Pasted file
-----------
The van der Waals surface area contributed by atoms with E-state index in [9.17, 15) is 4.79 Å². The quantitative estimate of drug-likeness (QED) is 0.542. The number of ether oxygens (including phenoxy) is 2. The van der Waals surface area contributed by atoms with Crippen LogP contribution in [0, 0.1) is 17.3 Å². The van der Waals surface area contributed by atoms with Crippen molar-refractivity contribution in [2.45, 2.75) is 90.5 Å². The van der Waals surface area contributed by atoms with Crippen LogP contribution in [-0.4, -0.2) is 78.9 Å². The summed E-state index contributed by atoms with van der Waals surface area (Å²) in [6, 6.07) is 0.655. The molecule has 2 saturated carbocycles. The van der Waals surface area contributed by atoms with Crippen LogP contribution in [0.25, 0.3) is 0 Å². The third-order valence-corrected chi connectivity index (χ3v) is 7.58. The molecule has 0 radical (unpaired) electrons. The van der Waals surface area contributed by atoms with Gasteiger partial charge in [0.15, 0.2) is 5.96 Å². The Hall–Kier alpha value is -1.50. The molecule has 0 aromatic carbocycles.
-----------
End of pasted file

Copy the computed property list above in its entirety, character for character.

The van der Waals surface area contributed by atoms with E-state index in [9.17, 15) is 4.79 Å². The quantitative estimate of drug-likeness (QED) is 0.542. The number of ether oxygens (including phenoxy) is 2. The van der Waals surface area contributed by atoms with Crippen LogP contribution in [0, 0.1) is 17.3 Å². The van der Waals surface area contributed by atoms with Crippen molar-refractivity contribution in [2.45, 2.75) is 90.5 Å². The van der Waals surface area contributed by atoms with Crippen LogP contribution in [-0.4, -0.2) is 78.9 Å². The summed E-state index contributed by atoms with van der Waals surface area (Å²) in [6, 6.07) is 0.655. The molecule has 2 saturated carbocycles. The van der Waals surface area contributed by atoms with Crippen LogP contribution in [0.25, 0.3) is 0 Å². The third-order valence-corrected chi connectivity index (χ3v) is 7.58. The molecule has 0 radical (unpaired) electrons. The van der Waals surface area contributed by atoms with Gasteiger partial charge in [0.15, 0.2) is 5.96 Å². The Hall–Kier alpha value is -1.50. The molecule has 0 aromatic carbocycles.